Ted Tapes 2024

Peter asked me to come hang out recently. I wasn’t really up to date on the news about everything, so it wasn’t an audition in my mind. I was just going to jam with some old homies. When I got in there, I just was doing my thing, and I didn’t have any expectations. I just sat down at the kit, they started an improv and it lasted for a long time. “Leo” on Ted Tapes 2024 is the first thing we played together. When we came out of that jam, it was clear that it was awesome. Everyone was beaming, and I was beyond psyched because it was just a level of musicianship, improv and chemistry that I haven’t felt before. We then played through a couple of things that aren’t on the Ted Tapes because I didn’t really know the tunes at the time on drums, though those seemed to click well, too. The chemistry was just there from the get-go.

After the first jam, which was definitely just, “Let’s go for it,” we also did some things where we were like, “Alright, this tune is kinda this vibe.” So they would start with that vibe, and then we’d go into an improv, but there was no plan. We would jam, and some of those became the rest of the Ted Tapes—we’d riff off of me playing within the basic framework of the song. But the jams weren’t stuck in any type of framework. I thought they broke out really nicely, really organically, which is what I think makes a good jam—that moment when you are like, “Wait, what song was that again?”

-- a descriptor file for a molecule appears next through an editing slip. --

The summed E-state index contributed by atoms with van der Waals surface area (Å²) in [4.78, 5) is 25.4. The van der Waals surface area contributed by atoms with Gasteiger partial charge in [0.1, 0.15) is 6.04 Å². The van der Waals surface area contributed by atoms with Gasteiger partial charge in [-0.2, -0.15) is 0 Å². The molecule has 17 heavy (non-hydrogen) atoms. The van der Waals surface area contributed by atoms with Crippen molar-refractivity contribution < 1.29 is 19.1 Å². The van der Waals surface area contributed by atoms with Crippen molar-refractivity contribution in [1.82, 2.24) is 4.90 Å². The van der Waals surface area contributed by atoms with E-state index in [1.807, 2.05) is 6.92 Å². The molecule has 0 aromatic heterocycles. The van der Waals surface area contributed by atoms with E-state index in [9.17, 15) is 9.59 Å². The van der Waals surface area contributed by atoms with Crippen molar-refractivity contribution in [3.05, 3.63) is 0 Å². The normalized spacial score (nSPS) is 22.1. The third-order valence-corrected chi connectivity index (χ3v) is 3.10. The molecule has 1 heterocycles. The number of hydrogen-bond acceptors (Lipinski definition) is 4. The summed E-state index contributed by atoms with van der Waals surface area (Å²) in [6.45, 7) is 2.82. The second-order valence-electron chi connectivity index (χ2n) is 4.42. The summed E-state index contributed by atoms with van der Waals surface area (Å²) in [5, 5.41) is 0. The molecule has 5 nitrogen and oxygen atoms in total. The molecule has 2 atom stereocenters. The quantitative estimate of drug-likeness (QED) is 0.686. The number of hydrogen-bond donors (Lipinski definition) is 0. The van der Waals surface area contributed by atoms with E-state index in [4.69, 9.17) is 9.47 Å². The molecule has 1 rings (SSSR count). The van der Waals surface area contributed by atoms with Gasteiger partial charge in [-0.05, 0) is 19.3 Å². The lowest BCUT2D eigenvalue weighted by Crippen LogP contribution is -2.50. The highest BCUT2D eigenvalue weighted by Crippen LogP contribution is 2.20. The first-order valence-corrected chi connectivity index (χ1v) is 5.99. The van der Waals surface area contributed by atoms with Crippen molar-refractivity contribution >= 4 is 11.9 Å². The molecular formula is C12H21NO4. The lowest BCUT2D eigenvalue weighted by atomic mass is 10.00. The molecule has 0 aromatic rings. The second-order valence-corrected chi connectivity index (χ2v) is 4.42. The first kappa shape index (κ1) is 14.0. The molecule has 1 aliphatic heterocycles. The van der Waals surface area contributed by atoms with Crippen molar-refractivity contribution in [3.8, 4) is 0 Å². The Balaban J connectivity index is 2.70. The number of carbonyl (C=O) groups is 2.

Learning the Catalog

[The guys in Goose write] good songs. A lot of intention has gone into every song that they play. I had listened to Goose before, but I wasn’t a super fan going to all the shows. I was playing too many of my own shows to go that deep into their music. So my first step after getting the gig was that I just started listening to the whole discography. And then I started listening to their live shows and watching their live shows online. I wanted to get the vibe of the flow of a Goose show. There’s so many nuances, between the setlist flow, the jam vibe and how they approach certain situations. It’s like, “What do they do after you play a ripping rock song? Where do you go after you play a really tender ballad? What’s the overall emotional arc?” I just really wanted to familiarize myself with that. I went on a seven[1]week tour and just kept listening to their songs, trying to get as familiar as possible.